At least 16 Democrats elected to serve in the Illinois House beginning in January have publicly said as of Thursday that they will not back powerful Speaker Michael Madigan for another term leading the chamber, appearing to leave him short of the 60 votes needed to retain the position as he faces growing outrage and scrutiny after being implicated in multiple court filings alleging a bribery scheme with ComEd that lasted for nearly a decade.
Nine of those lawmakers announced their decision on Thursday, one day after two former ComEd executives and two consultants, one a longtime Madigan associate and confidant, were indicted on multiple federal charges related to the alleged scheme to influence Madigan - identified in the indictment as "Public Official A" - in exchange for legislation favorable to the utility giant, prosecutors say.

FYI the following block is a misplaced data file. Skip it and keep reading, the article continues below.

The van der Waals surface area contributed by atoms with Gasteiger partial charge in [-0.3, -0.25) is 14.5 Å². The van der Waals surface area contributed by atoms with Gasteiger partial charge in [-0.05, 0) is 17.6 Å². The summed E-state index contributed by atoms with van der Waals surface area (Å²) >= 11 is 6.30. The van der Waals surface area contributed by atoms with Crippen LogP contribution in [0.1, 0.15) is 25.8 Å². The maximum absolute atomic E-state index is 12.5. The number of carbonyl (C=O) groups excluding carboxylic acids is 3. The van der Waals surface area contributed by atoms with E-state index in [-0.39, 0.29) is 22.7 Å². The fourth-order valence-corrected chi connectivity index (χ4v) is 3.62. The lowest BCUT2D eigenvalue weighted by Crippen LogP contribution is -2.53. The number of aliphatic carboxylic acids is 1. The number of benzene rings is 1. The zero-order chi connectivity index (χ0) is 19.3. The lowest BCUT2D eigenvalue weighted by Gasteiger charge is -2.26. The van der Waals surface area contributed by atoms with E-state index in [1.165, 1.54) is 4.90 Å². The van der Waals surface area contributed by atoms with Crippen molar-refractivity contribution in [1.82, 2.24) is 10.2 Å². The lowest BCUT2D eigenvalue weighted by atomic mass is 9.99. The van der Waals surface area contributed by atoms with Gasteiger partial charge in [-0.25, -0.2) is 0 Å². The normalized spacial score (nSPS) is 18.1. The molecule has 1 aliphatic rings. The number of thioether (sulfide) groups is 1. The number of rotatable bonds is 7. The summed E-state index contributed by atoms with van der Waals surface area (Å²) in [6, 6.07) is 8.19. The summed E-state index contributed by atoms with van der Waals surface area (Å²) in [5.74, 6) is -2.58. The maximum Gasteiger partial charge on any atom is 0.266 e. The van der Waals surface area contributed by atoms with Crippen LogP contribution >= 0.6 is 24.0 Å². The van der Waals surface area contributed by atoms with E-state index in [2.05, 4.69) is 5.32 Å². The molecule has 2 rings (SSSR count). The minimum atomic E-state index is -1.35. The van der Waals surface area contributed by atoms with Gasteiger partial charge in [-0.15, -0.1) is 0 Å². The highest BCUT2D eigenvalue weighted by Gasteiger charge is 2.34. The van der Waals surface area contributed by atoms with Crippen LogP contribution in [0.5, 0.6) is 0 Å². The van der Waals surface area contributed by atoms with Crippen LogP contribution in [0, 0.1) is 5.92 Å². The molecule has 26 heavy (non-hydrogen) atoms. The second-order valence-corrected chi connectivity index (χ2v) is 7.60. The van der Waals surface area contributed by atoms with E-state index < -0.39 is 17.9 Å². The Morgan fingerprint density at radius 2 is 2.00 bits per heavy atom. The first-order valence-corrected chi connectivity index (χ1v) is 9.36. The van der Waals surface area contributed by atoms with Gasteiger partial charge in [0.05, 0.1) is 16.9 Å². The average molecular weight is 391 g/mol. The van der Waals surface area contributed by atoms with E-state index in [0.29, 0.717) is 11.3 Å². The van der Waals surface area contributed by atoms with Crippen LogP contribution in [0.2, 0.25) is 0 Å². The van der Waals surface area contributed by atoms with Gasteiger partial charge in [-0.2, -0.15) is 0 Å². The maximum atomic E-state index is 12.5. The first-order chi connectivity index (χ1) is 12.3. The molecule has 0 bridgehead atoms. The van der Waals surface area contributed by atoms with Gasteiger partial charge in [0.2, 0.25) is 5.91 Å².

Madigan is the longest serving statehouse speaker in U.S. history, holding the position for all but two years since 1983, and also chairs the Democratic Party of Illinois.
He has not been charged with any criminal wrongdoing and on Thursday again denied the allegations laid out by prosecutors, saying in part that if the conspiracy to influence him did occur, "it was never made known" to him and if it had been, it "would have been profoundly unwelcome."
Reps. Robyn Gabel, Anna Moeller, Deb Conroy, Ann Williams, Will Guzzardi, Jennifer Gong-Gershowitz, Sam Yingling and Jonathan Carroll, as well as Rep.-elect Margaret Croke, all said in statements Thursday that they would not vote for Madigan for speaker.
"In the wake of yesterday’s expansive and far-reaching indictment, it has become even more clear that the Speaker will no longer be able to effectively lead the House Democratic caucus, and we will not be supporting him for Speaker," Gabel, Moeller, Conroy and Williams said in a joint statement, noting that the four previously sent Madigan a letter on Nov. 8 asking him to "step aside and make room for new leadership."